Saturday, 10 August 2019

How can Man become divine, while remaining himself?

If Murphy's favourite hammer has had both its head and its haft replaced several times over its long lifetime - is this still Murphy's favourite hammer? Or is it really a completely different hammer?

I think the 'dilemma', here, is between what we feel, as an unexamined intuition ('it's the same hammer'); and the difficulty of framing an abstract philosophical justification for why it is indeed still the same hammer - despite that everything about it has been replaced.

Properly considered, this is a very deep question indeed; and unless we have a 'theory' that explains why it is still the same hammer, then our metaphysics Must Be wrong.

Because what applies to the hammer applies to persons: applies to specific men and women Christianly-considered. We know that nothing makes sense about anything unless we are the same person through time; yet we also know that potentially everything about us may change, probably should change, as we undergo theosis - as we progress towards deity.

Probably, nearly all of our microscopic body is replaced through life; and even the cells that do last 'a lifetime' (neurons, myocytes) were not there at conception. The entire body is presumably replaced at the chemical level. And the mind of a zygote, morula, embryo, neonate, child, adult, senescent person... well this may have transformed wholly and more than once; leaving aside the re-formation of death and resurrection.

One attempted solution that is proposed by Owen Barfield - following Rudolf Steiner, is to posit an eternal and unchanging 'spirit' that persists through all physical and psychological changes. But this, I believe, rules out any fundamental change. If the Spirit is to carry a single identity it cannot change. All change is rendered superficial (i.e. a matter of body and soul, which are aspects of temporary incarnations) - while our core 'spirit' essence is static, by definition  - or else it would not be The Same. This renders theosis trivial - hence I reject it.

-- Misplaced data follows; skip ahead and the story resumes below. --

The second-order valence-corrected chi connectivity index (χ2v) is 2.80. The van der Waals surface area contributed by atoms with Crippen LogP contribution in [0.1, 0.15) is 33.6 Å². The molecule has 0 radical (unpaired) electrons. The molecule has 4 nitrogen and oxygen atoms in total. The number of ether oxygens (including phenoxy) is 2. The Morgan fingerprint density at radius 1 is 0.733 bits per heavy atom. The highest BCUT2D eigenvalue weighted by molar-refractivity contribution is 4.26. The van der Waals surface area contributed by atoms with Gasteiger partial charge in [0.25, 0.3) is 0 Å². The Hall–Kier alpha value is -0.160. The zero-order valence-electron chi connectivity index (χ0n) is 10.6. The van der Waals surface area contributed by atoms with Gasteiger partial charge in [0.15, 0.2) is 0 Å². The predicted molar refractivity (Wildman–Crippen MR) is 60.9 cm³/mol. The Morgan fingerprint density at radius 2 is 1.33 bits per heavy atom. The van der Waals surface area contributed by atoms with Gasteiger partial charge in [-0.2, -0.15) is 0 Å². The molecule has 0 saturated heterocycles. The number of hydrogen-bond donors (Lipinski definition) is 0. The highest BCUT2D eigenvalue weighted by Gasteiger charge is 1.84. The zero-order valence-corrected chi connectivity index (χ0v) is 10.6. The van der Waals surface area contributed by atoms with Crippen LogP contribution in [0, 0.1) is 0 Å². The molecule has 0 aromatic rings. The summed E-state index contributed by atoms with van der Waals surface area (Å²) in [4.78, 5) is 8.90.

There is, however (you will not be surprised to hear) a metaphysical philosophy that can readily explain why Murphy's hammer is still his favourite, and why a person can have literally everything about him (body and soul) replaced (in the process of spiritual progression to full deity) - and yet he or she will still remain the same person.

Mormon theology is based on evolutionary development as a core assumption, which entails that Time is always included in any ultimate analysis, which means (to jump a few steps) that every 'thing' is 'defined' as an uninterrupted lineage, extending through-time.This is one of its great strengths.

So that fact that at two different cross-sectional moments, the same 'thing' may have Nothing in-common, does not matter.

This is an aspect of what I understand by 'polarity' based on process of '-ing'. Or, more simply, a conscious and explicit version of the spontaneous 'animistic' spirituality of children and hunter-gatherers; a metaphysics based on Beings and Relationships in Time

The above is based on a recent post at Junior Ganymede.